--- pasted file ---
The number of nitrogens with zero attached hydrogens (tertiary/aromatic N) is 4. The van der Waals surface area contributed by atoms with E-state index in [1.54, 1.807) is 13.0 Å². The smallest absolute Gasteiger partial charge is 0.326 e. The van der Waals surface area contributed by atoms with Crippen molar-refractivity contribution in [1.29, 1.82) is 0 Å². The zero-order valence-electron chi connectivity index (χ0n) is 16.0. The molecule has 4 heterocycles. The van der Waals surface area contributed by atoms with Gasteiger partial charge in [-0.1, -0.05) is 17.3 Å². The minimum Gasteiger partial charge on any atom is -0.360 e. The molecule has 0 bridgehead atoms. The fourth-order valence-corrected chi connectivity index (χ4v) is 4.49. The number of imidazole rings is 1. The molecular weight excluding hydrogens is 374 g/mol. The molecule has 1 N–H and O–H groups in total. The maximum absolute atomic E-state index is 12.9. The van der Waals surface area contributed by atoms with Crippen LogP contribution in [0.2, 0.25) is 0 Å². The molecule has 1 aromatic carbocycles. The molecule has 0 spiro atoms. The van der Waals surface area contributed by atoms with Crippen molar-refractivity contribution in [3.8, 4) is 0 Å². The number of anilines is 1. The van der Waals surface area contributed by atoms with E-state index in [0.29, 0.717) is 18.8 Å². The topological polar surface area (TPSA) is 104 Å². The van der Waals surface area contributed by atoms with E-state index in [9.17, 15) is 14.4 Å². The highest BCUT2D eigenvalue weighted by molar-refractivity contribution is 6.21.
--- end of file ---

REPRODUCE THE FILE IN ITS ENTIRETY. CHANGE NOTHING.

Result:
The number of nitrogens with zero attached hydrogens (tertiary/aromatic N) is 4. The van der Waals surface area contributed by atoms with E-state index in [1.54, 1.807) is 13.0 Å². The smallest absolute Gasteiger partial charge is 0.326 e. The van der Waals surface area contributed by atoms with Crippen molar-refractivity contribution in [1.29, 1.82) is 0 Å². The zero-order valence-electron chi connectivity index (χ0n) is 16.0. The molecule has 4 heterocycles. The van der Waals surface area contributed by atoms with Gasteiger partial charge in [-0.1, -0.05) is 17.3 Å². The minimum Gasteiger partial charge on any atom is -0.360 e. The molecule has 0 bridgehead atoms. The fourth-order valence-corrected chi connectivity index (χ4v) is 4.49. The number of imidazole rings is 1. The molecular weight excluding hydrogens is 374 g/mol. The molecule has 1 N–H and O–H groups in total. The maximum absolute atomic E-state index is 12.9. The van der Waals surface area contributed by atoms with Crippen LogP contribution in [0.2, 0.25) is 0 Å². The molecule has 1 aromatic carbocycles. The molecule has 0 spiro atoms. The van der Waals surface area contributed by atoms with Crippen molar-refractivity contribution in [3.8, 4) is 0 Å². The number of anilines is 1. The van der Waals surface area contributed by atoms with E-state index in [0.29, 0.717) is 18.8 Å². The topological polar surface area (TPSA) is 104 Å². The van der Waals surface area contributed by atoms with E-state index in [9.17, 15) is 14.4 Å². The highest BCUT2D eigenvalue weighted by molar-refractivity contribution is 6.21.